Flag marks the Animation Production debut for Ansa Studio, which has previously only done some in-between work but fully collaborates with the much better-known Aniplex on this project. Drawn snapshots, sometimes patterned off of real photos, mix with actual live-action photographs, animation still shots, generally brief fully-animated clips, and computer screen displays to create a unique visual look. All of the camera shots have a slightly grainy texture to them not evident in the closing visuals, perhaps as a deliberate effort to heighten the impression of looking through a camera, and those pictures taken in adverse lighting conditions reflect that in the toning and coloration. Military equipment purely gets CG treatment, while character designs, which occasionally exaggerate features but usually favor a more realistic look, are drawn in the traditional manner. Diverse background artistry provides lots of detailed and pretty or earthy settings, and what animation there is pays particular attention to detailed renditions of characters talking, but the true visual highlight is unquestionably the flag photo at the center of the series, which shows the silhouette of praying figures through a blue flag being flown by celebrating soldiers and Uddayids. Given the emphasis placed on the impact this photo makes in the story, the series' greatest triumph may be convincing the viewer that the flag photo does, in fact, warrant the attention it gets.
The musical score takes a minimalist approach, allowing most scenes to pass without any musical backing. When present, it uses understated themes with vaguely Asian tones reminiscent of musical selections from some of the slower moments in Ghost in the Shell, and invariably uses them effectively. The uncredited (in English) opener starts slow before swelling into a powerhouse number juiced up with wordless vocals, while the closer “Lights” starts slow and melodic before infusing in a disco-influenced dance beat. Special kudos also go to the incredibly realistic use of sound effects, especially in military vehicle operations and ammunition fire. Few audio tricks convey a sense of danger more effectively than the convincing sound of bullets zipping by.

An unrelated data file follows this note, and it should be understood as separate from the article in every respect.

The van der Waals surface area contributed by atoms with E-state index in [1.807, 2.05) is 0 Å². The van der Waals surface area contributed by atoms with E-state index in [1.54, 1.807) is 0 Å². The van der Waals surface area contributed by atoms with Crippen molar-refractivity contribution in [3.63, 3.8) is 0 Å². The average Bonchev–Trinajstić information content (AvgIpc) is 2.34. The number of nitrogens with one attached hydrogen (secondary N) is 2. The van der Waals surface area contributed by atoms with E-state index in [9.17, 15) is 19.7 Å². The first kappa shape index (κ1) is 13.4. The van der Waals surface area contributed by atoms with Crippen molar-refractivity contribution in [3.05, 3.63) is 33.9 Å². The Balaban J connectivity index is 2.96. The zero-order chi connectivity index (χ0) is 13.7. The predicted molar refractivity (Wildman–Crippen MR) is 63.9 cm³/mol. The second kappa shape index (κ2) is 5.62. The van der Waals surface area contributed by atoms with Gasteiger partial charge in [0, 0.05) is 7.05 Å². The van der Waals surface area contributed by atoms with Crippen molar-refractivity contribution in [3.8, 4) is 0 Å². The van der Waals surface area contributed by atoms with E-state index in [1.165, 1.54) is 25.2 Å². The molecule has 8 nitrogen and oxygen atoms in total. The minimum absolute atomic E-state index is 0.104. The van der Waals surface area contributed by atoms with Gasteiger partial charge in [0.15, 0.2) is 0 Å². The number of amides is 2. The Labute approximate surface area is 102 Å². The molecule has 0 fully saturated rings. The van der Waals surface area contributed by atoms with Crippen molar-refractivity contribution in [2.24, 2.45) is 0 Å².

Bang Zoom! Entertainment provides the English dub for this one, with Taylor Henry called upon for the dialog-intensive role of Keiichi and Dorothy Fahn inexplicably using her more raspy voice for the occasional line Saeko actually gets to voice. Other supporting characters don't always sound like you might expect in English given their designs, but nothing is wrong with their performances. Since so much of the dialog comes in the form of narration, the script usually stays very tight to the subtitles, although occasional significant discrepancies (sometimes in the dub's favor, such as one case where the subtitles incorrectly use “full moon” instead of “new moon”) do crop up. The translation does play some games with U.N. vs. U.N.F. designations, but does not remain consistent at it.
The only Extra available on the regular version is a clean opener, though it does retain the original Japanese opening and closing credits. An art box is also available.
Flag is a mature, thought-provoking series aimed squarely at adults. Those looking for light, spectacularly colorful, or action-packed, entertainment should definitely look elsewhere, although you might find yourself sucked in if you give this one a try. If you are jaded by all the cookie-cutter series out there, and want something utterly different, this one is certainly worth a look.
Overall (dub) : A-
Overall (sub) : A-
Story : A
Animation : A-
Art : B+
Music : A-
+ Unique visual and storytelling approach, impressive sound effects.